Module C has drawn to a close here at Hult, and most of my classmates have said goodbye, off to one or more of Hult’s other global campuses. I’m not rotating- Shanghai Campus offers plenty of good classes, and while it could have been fun, it just struck me as an unnecessary expense that I can’t afford right now. Anyway, I’m probably more valuable here (as an “old hand” to Shanghai life) than I am elsewhere right now. Module C of the Hult MIB program is mainly focused around two core classes, Strategy and CSR, that essentially serve as the capstone classes of the Hult core curriculum. After going through the basics of accounting and management in Module A, and tearing through finance, economics and marketing in Module B, these last two classes (before the electives of Module D and action project in Module E) put it all together, framing how the material we’ve covered so far goes together to create a corporate strategy, and the ethical implications and considerations that should be taken when designing and implementing one. Having now gone through the Hult core curriculum, it’s become obvious to me how much the school’s roots in management consulting influence it- the whole thing is essentially a course in how to be a consultant- a useful set of tools to take into any business role.
The two professors we had for these classes- Dr. Cheng-hua Tzeng, from Taiwan, and Dr. Farzad Rafi Khan, from Pakistan, couldn’t have been more different… except that they shared a very surprising bond- both earned their Ph.D.s in Strategy and Organizational Management at McGill under management theory legend Henry Mintzberg, and even shared the same cubicle as grad students! It was uncanny- and apparently coincidental- that they ended up teaching the same students, at the same time, at Hult… yet what a contrast.
Dr. Tzeng was a pleasant surprise- a Chinese professor who didn’t put me to sleep (our Financial Management professor, Dr. Xiaozu Wang, was also very good- Hult seems to know how to pick ‘em. I’ve only had one bad professor all year- and she was dismissed from the school at the end of the module due to a bad performance evaluation- another sign of Hult’s responsiveness as a school.) He could shred cases and presentations to bits in front of our eyes- and he was merciless in his criticism. When my group got fairly lenient treatment for our presentation on Zara, I knew we’d done something right.
The class was single-mindedly focused on the core elements of strategy- namely, how to gain competitive advantage to achieve above-average returns. Every question and criticism that Dr. Tzeng presented came back to this issue.
Yet, over in CSR, we were getting an entirely different message. Dr. Khan (who apologized for being our professor on the first day, and told us that we didn’t need to sit through his class, and that there are better uses of our time) believed that “Corporate Social Responsibility” was a contradiction in terms. Dismissing Harvard case studies as one-sided, ridiculous blather, he’d meander through his three-hour classes, gradually building his anti-corporate arguments through presenting the massive levels of fraud, criminal neglect, and blatant manipulation that the corporate world utilized, ultimately coming back to the untouchability provided by limited liability and corporate personhood. He took us on a tour of the failures of CSR efforts, and introduced a case he had worked on in Pakistan, in which a seemingly “successful” international intervention by corporations and NGOs made a fairly unproblematic situation much, much worse due to cultural misunderstandings and the unintended consequences of good deeds gone horribly wrong. Business school was the last place I expected to hear Michel Foucault, Edward Said and Critical Theory brought up- somehow I’d made it through an entire undergraduate curriculum in Philosophy and Political Science without ever studying them- but here I was.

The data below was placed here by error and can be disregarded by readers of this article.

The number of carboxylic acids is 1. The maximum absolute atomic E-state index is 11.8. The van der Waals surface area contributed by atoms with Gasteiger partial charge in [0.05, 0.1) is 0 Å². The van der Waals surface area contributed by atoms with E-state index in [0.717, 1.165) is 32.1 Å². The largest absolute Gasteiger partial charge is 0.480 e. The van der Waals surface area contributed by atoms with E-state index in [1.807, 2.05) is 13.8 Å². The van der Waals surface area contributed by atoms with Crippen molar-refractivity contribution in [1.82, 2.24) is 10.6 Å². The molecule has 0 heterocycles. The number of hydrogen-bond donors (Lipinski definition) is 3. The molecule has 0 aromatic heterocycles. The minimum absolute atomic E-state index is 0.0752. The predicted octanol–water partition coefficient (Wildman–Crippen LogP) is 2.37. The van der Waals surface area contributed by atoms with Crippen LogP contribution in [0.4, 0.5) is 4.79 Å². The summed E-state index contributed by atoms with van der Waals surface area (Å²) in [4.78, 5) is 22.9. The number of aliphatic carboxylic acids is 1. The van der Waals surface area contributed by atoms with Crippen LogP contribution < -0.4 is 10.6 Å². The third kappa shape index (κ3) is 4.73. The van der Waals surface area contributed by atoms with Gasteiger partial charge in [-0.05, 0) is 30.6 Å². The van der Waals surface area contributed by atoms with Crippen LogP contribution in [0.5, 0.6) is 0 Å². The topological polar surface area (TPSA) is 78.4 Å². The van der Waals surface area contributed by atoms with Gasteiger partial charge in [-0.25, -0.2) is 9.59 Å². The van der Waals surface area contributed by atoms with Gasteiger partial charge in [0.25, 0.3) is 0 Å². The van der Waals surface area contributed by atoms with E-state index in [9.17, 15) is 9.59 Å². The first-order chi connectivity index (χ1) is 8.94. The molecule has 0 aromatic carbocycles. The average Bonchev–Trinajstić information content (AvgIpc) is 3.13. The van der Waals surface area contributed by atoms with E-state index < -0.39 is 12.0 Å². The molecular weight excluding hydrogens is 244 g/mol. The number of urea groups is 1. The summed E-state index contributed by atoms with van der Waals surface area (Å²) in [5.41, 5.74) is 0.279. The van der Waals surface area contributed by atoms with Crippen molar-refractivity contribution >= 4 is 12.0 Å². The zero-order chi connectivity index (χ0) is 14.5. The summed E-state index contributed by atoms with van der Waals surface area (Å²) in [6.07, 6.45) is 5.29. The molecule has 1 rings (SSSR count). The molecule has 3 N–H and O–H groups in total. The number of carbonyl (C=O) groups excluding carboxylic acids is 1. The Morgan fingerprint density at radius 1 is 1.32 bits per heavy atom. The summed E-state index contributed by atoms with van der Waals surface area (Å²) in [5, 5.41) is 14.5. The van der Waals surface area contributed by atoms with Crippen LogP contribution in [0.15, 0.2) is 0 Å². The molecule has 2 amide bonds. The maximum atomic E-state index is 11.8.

The class made me begin to rethink some of my assumptions about the neoliberal world order. For years I’ve taken capitalist globalization to be the best of a passel of bad options, but now I’m not so sure. As angry as the class would make me at times, I did seriously engage with the arguments and bring them under consideration. One of the things I realized, for the first time, is that even though I’ve lived in China for more than five years, married into a Chinese family, and wrestled (though, arguably, to a loss) with the language, I’ve never really engaged Chinese culture outside of the lens of Western superiority and imperialism. I’ve always held back, on the edge, critiquing and judging everything. While my conclusions aren’t necessarily those of a parochial Midwesterner – I’ve never really fit that mold – they are rooted in certain ideas of “progress”, economics, utility, Hobbesian pessimism about humanity and technological optimism that may just be artifacts of the culture that I come from, not iron laws of the universe. (I wrote a bit about cultural engagement in a review of From the Ruins of Empire, but I didn’t realize just how far from engaged I was at the time)
While Dr. Khan has since returned to Pakistan, and I will probably never see him again, I have to thank him for presenting this side of the story. As much as Hult likes to advertise that it helps you get “plugged in” to the world, I’ve noted a kind of “sameness” to many of the students, reflecting that most of us come from very affluent backgrounds. Many students are preparing to become managers and executives in family businesses, so this is unsurprising, but it’s still somewhat interesting how many assumptions are just taken as “givens”, about life, the world, economics, etc. I didn’t take the idea of cultural imperialism very seriously before- as my father had once said, “aren’t people responsible for their own cultures?”- but this has certainly made me think more about it.